more monstercross

Aside

ok, a few more bikes I forgot to mention (really, I didn’t forget them, they were just out of reach)…

Kish Frankencross

Kish Frankencross

Willits MonsterX

Willits MonsterX

Yeah. Where do I start… The Kish? Gorgeous. A show bike with no plans to produce, but a guy can dream (I guess…) The Willits? Let’s see… the opportunity to have a frame built by one of the premier builders in the country, with by my eye near perfect geometry? Choosing steel over ti makes it almost affordable…

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Review: Trek Fuel EX 6.5

Aside

 

 

The Trek Fuel in it's natural habitat - a downhill

The Trek Fuel in it's natural habitat - a downhill

 

Ok, first I should start with a full disclosure – I have and will most probably remain a hard tail rider. I have never gotten the hang of dual suspension bikes. So there – I’m biased. Let’s move on.

 

Why then a review? Simple. I just returned from a week’s vacation in Scottsdale AZ and as I always do when I get there, i rented a bike. See, the phoenix area has some GREAT trails, and as it’s a tourist destination it also has shops that rent quality bikes. Thing is, for t least the past 5 years it’s become increasingly impossible to find a shop that rents anything decent that’s not a dual-boinger. Thus my dilemma.

 

So anyway, this time I returned to Arizona Outback Adventures, a rental/excursion company that I’ve rented from at least 4 times over the years. As usual, nothing but duals, but all new for this season. My pick was the Fuel. The other choice was a Giant Trance X1 (more cash), but it seemed like all I gained was more travel, so I passed.

 

yummy downhill, let's go!

yummy downhill, let's go!

I’ll start with the good news – based on this Trek dualies have come a long way over the past few years. The Fuel falls under the ever-growing segment of “trail bikes”, which to me mean something for everyone. The bike felt much lighter and more responsive than what I expected. Suspension front and rear was way more adjustable and tighter.  Not as stiff and unforgiving as a XC, but not as springy, laid back and heavy as a downhiller. I flipped the stem to gain a bit more reach over the front and felt pretty comfortable after that. The Trek excelled at high speed riding. With steady momentum I had tons more confidence through sketchy downhill sections and rock gardens than I ever would on a hardtail. The trail network I rode (the wonderful McDowell Mountain State Park competitive trails) has plenty of rollercoaster singletrack and the Trek ate it all up with gusto.

 

 

aaargh! a climb! (yes, I had to walk this one - sigh)

aaargh! a climb! (yes, I had to walk this one - sigh)

Then I got to a hill.

 

Ooof. Maybe there’s a knack to climbing one of these bikes, but if there is I didn’t figure it out ( and I’m not a total idiot). I always said dualies couldn’t climb because they weigh so much. That wasn’t the case here. I think I know what the problem was though. See, I think it’s the geometry. To give a rider lots of travel, they need to push the rider higher in the saddle. The riding position on the Trek is “up and back”. You have the feeling of sitting over the bike, not on it. It’s alot like I would imagine driving a Hummer would feel. It gives you a great deal of confidence at speed, but when faced with a hill climb you find your body is in the wrong place. No matter how I tried, I couldn’t shift my weight far enough forward to keep the front wheel down. Hills that would be a slam-dunk normally were rediculously difficult, an I found myself having to dismount and walk not because I lost traction or steam, but because I was popping wheelies on every downstroke of the pedals.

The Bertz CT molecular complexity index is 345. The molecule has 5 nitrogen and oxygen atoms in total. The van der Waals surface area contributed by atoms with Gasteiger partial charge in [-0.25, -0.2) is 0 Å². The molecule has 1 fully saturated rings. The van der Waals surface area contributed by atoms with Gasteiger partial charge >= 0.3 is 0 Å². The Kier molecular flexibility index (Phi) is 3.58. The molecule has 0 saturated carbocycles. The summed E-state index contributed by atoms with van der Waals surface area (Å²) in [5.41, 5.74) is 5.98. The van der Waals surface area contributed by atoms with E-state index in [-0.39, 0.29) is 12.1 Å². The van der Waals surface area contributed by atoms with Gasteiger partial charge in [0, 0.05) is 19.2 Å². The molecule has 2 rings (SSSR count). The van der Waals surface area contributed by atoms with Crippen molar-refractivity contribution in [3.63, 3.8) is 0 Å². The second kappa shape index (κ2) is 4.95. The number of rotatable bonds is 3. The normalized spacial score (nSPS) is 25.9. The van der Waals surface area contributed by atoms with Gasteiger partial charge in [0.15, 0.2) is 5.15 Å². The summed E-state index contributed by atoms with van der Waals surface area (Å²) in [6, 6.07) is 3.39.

To be fair, I believe this be a fault of the entire genre, not the Fuel alone. Going downhill with ease is great, but I miss climbing. I sum it up like this – with a hardtail, you downhill carefully but climb easily. On a trail bike, you downhill fearlessly, but climb painfully. In my mind the downhill fun should be the payoff for a tough climb, not the opposite.

 

 

hey - it's still vacation....

hey - it's still vacation....

On the plus side, this has given me a great deal to think about for my own riding. I’ve decided to put the Cannondale up on Ebay – the small frame is taking it’s toll on my knees – and I’ve been soul-searching a bit to figure out what should replace it. The wish list goes a little like this…

– hard tail (duh)

– disc brakes

– 29″ wheels (in flat Illinois 26″ seem silly)

– drop bars (I KNOW!, but I’m intrigued….)

See, I think I’m tiring of specialty bikes, and the idea of an all-arounder is interesting. I already have the Bianchi, so I don’t really need a bike for go-fast on the road, but it can’t handle the commute. My commute is short, and has some trails if I chose, and I have lots of bad weather, so fat tires and durability win out over speed. Trails here suck (well, they DO in that they’re flat), so a fat tire roady is interesting. A cyclocross won’t do – tires are still to narrow for singletrack. The new crop of monstercross/expedition bikes look like a pretty interesting fit.

 

 

Van Dessel WTF

Van Dessel WTF

Salsa Fargo

Salsa Fargo

RawlandHope that gives you a good idea of what I’m talking/thinking about. Thing is, there’s lots of ways to do this idea. The Salsa is set up more like a 29″ mountain bike, but with a lower bottom bracket. As such you feel like you are IN the bike instead of on it.

The Van Dessel is brand new (like as in last week at Interbike). Dunno if they’ll produce this but I sure hope so. The geometry is more like a road bike, with a less-relaxed head angle. I LOVE this bike.

The Rawland is an interesting one (also new at Interbike) – really a 650, but can also do a 29″ wheel up to a 1.8. Anther pretty bike with nice geometry.

Sigh. I guess you can see why I’m confused….